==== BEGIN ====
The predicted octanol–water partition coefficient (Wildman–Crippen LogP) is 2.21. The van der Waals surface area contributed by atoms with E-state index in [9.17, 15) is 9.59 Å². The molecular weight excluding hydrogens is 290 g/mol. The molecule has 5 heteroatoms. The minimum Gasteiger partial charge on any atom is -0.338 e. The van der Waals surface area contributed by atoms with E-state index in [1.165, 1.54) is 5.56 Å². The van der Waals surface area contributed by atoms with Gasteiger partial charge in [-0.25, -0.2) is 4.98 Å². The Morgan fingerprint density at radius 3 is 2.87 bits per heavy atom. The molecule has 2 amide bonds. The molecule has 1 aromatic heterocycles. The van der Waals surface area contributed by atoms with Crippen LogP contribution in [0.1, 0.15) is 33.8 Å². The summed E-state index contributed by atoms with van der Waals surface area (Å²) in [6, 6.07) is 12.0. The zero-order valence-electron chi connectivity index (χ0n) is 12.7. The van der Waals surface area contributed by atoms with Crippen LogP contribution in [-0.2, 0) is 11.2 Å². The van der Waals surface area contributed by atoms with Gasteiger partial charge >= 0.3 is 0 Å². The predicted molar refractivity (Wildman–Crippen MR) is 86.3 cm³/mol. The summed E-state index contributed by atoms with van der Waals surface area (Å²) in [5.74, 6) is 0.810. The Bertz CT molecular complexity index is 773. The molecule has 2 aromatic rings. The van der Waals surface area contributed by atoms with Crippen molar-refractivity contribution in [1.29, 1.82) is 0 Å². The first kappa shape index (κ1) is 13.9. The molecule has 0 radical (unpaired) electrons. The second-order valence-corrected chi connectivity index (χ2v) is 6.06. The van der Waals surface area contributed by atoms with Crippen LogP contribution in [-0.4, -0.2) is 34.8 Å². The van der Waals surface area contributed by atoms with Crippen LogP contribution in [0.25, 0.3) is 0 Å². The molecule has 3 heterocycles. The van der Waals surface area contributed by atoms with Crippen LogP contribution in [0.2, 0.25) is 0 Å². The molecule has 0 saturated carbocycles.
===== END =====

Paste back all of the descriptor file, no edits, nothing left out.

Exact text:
The predicted octanol–water partition coefficient (Wildman–Crippen LogP) is 2.21. The van der Waals surface area contributed by atoms with E-state index in [9.17, 15) is 9.59 Å². The molecular weight excluding hydrogens is 290 g/mol. The molecule has 5 heteroatoms. The minimum Gasteiger partial charge on any atom is -0.338 e. The van der Waals surface area contributed by atoms with E-state index in [1.165, 1.54) is 5.56 Å². The van der Waals surface area contributed by atoms with Gasteiger partial charge in [-0.25, -0.2) is 4.98 Å². The Morgan fingerprint density at radius 3 is 2.87 bits per heavy atom. The molecule has 2 amide bonds. The molecule has 1 aromatic heterocycles. The van der Waals surface area contributed by atoms with Crippen LogP contribution in [0.1, 0.15) is 33.8 Å². The summed E-state index contributed by atoms with van der Waals surface area (Å²) in [6, 6.07) is 12.0. The zero-order valence-electron chi connectivity index (χ0n) is 12.7. The van der Waals surface area contributed by atoms with Crippen LogP contribution in [-0.2, 0) is 11.2 Å². The van der Waals surface area contributed by atoms with Gasteiger partial charge >= 0.3 is 0 Å². The predicted molar refractivity (Wildman–Crippen MR) is 86.3 cm³/mol. The summed E-state index contributed by atoms with van der Waals surface area (Å²) in [5.74, 6) is 0.810. The Bertz CT molecular complexity index is 773. The molecule has 2 aromatic rings. The van der Waals surface area contributed by atoms with Crippen molar-refractivity contribution in [1.29, 1.82) is 0 Å². The first kappa shape index (κ1) is 13.9. The molecule has 0 radical (unpaired) electrons. The second-order valence-corrected chi connectivity index (χ2v) is 6.06. The van der Waals surface area contributed by atoms with Crippen LogP contribution in [-0.4, -0.2) is 34.8 Å². The van der Waals surface area contributed by atoms with Crippen LogP contribution in [0.25, 0.3) is 0 Å². The molecule has 3 heterocycles. The van der Waals surface area contributed by atoms with Crippen LogP contribution in [0.2, 0.25) is 0 Å². The molecule has 0 saturated carbocycles.